Medication for eating disorders blog 1: Are medications useful for eating disorders?

Medication Blog ImageBy Deborah Etienne-Ward

Psychotropic medication refers to medication that has the purpose of managing mental illness by altering mood, and having a sedating and/or antidepressant effect (Black Dog Institute, 2014). There are four broad types of psychotropic medications. These include: Anti-depressants, Anti-psychotics, Mood Stabilisers, and Benzodiazepines. Sometimes these medications are prescribed to people with an Eating Disorder. The prescription of these drugs can be daunting for patients and their parents and/or partners. In an attempt to address some common concerns that arise as a result of the prescription of psychotropic medication, a series of blogs will be published over the coming weeks covering a range of topics including:

  • “Are medications helpful for Eating Disorders?”
  • “Will medications change me as a person?”
  • “Will these medications cause me to gain weight?”
  • “I don’t want to be a person that needs medication”
  • “Will I be on medication forever?”
  • Tip Sheet for Parents and Partners

This article forms the first of the series about medication and will address the usefulness of medication in Anorexia Nervosa, Bulimia Nervosa, and Binge Eating Disorder.

Common Psychotropic Medications


A larger medication chart can be found at here.

Are Psychotropic Medications useful for Eating Disorders?

Anorexia Nervosa

Psychotropic medication has generally been found to have little effect in the direct treatment of Anorexia Nervosa (Preston, O’Neal, & Talaga, 2013; Harrington et al., 2015). However, psychotropic medication can be very useful for reducing many of the co-occurring symptoms that are often present in people with Anorexia Nervosa. For example, antipsychotics may be useful to reduce obsessive-compulsive thoughts, aggression, persistence, and interpersonal distrust (Brewerton, 2012). Furthermore, anti-depressant medication can be helpful in managing depressive symptoms and suicidal ideation (Harrington et al., 2015). Additionally, benzodiazepines can be useful in reducing anxiety experienced by people with Anorexia Nervosa particularly during the re-feeding stage of therapy (Kruger & Kennedy, 2000). Whilst, psychotropic medication should not replace evidence based psychological therapy it can complement therapy by assisting clients to overcome particular obstacles that arise.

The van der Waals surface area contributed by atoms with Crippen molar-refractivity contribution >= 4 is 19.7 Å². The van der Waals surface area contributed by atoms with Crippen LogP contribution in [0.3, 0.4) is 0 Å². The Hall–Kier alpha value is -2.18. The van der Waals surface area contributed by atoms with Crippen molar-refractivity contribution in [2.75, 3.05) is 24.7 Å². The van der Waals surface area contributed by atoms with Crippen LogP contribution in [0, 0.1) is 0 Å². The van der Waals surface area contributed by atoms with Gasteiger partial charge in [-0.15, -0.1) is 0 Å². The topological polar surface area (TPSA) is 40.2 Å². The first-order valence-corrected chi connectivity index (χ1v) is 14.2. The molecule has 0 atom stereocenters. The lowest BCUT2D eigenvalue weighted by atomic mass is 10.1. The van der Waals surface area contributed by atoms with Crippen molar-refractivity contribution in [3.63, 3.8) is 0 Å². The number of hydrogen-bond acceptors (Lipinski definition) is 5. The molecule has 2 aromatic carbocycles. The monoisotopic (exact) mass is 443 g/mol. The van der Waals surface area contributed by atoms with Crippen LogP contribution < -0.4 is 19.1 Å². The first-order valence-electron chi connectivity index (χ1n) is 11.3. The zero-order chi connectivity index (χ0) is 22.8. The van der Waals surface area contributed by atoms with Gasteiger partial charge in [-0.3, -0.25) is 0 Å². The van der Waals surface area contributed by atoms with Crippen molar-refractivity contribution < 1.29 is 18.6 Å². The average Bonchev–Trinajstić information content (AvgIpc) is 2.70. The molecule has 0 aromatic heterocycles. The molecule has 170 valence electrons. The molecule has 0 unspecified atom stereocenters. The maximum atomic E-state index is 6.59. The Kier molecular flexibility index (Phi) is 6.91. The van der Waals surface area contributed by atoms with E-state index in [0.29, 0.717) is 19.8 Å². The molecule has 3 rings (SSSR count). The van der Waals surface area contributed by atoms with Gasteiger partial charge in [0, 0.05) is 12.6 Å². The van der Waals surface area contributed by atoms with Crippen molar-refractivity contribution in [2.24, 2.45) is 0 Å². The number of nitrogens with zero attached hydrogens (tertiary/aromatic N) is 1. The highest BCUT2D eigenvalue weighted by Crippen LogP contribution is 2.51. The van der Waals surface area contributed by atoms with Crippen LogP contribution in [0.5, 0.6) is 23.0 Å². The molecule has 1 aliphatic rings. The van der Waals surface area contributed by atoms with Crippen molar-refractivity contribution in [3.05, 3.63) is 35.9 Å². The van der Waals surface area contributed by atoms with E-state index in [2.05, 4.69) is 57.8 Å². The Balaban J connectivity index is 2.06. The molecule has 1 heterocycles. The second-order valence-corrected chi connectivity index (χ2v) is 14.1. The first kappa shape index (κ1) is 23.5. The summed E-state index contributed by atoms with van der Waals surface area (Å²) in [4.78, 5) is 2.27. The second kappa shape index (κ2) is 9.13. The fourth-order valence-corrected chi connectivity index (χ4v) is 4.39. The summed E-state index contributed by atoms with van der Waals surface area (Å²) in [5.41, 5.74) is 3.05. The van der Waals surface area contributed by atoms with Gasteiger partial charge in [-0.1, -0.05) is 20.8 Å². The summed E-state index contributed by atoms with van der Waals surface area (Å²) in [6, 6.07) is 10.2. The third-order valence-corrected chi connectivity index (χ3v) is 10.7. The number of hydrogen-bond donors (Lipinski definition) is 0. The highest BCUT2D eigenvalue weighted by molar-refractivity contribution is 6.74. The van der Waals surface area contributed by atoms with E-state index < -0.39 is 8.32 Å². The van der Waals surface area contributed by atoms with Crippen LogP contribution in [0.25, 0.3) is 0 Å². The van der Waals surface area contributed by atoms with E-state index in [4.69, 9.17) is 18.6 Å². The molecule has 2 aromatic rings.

Bulimia Nervosa

Psychotropic medication, specifically anti-depressant medication, shows great promise in the treatment of Bulimia Nervosa. Research has shown that approximately 40% to 70% of people with Bulimia Nervosa show improvement with anti-depressant medication (Preston, O’Neal, & Talaga, 2013). One commonly prescribed type of anti-depressant is called a Selective Serotonin Reuptake Inhibitor (SSRI). SSRI’s and in particular, Fluoxetine (e.g. Prozac), has been shown to decrease the incidence of binge eating and purging (Aigner, 2011). As a result, anti-depressant medication is commonly included, along with psychological therapy, in intervention plans.

Other types of psychotropic medication are usually only prescribed for a patient with Bulimia Nervosa if the patient presents with a co-occurring disorder (Kruger & Kennedy, 2000).

Binge Eating Disorder

The research into the effectiveness of psychotropic medication for Binge Eating Disorder is still in its infancy. However, similar to Bulimia Nervosa anti-depressant medication appears to reduce binge eating episodes. There is also some research to suggest that antidepressants may help in reducing the Body Mass Index (BMI) of a person that has Binge Eating Disorder (Kruger & Kennedy, 2000).

Psychological Therapy

Whilst medication may help to alleviate symptoms, eating disorders should also be treated using psychological intervention such as Cognitive Behavioural Therapy (CBT) to treat issues that underlie the disorder. Best outcomes for recovery are frequently achieved through a combination of psychotropic medication and evidence-based psychological therapy.

Disclaimer: The information provided in this article is general only and individual advice regarding psychotropic medication should be sought from your GP or Psychiatrist.


Aigner, M., Treasure, J., Kaye, W., Kasper, S. & The WFSBP Task Force on Eating Disorders. (2011). World Federation of Societies of Biological Psychiatry (WFSBP). Guidelines for the Pharmacological treatment of Eating Disorders. The World Journal of Biological Psychiatry, 12, 400-443.

Black Dog Institute. (2014). Research Findings. Retrieved from http://www.blackdoginstitute.org.au/public/research/PsychotropicMedicationsincreasedprescriptionandwiderapplication.cfm

Brewerton, T.D., Antipsychotic Agents in the Treatment of Anorexia Nervosa: Neuropsychpharmacologic Rationale and Evidence from Controlled Trials. Current Psychiatry Reports. 14, 398-405.

Harrington, B.C., Jimerson, M., Haxton, C., & Jimerson, D.C. (2015). Initial Evaluation, Diagnosis, and Treatment of Anorexia Nervosa and Bulimia Nervosa. American Family Physician. 91(1), 46-52.

Kruger, S., & Kennedy, S.H. (2000). Psychopharmacotherapy of anorexia nervosa, bulimia nervosa and binge-eating disorder. Journal of Psychiatry and Neuroscience, 25(5), 497-508.

Preston, J.D., O’Neal, J.H., & Talaga, M.C. (2013). Handbook of Clinical Psychopharmacology for Therapists. Oakland, CA: New Harbinger Publications.

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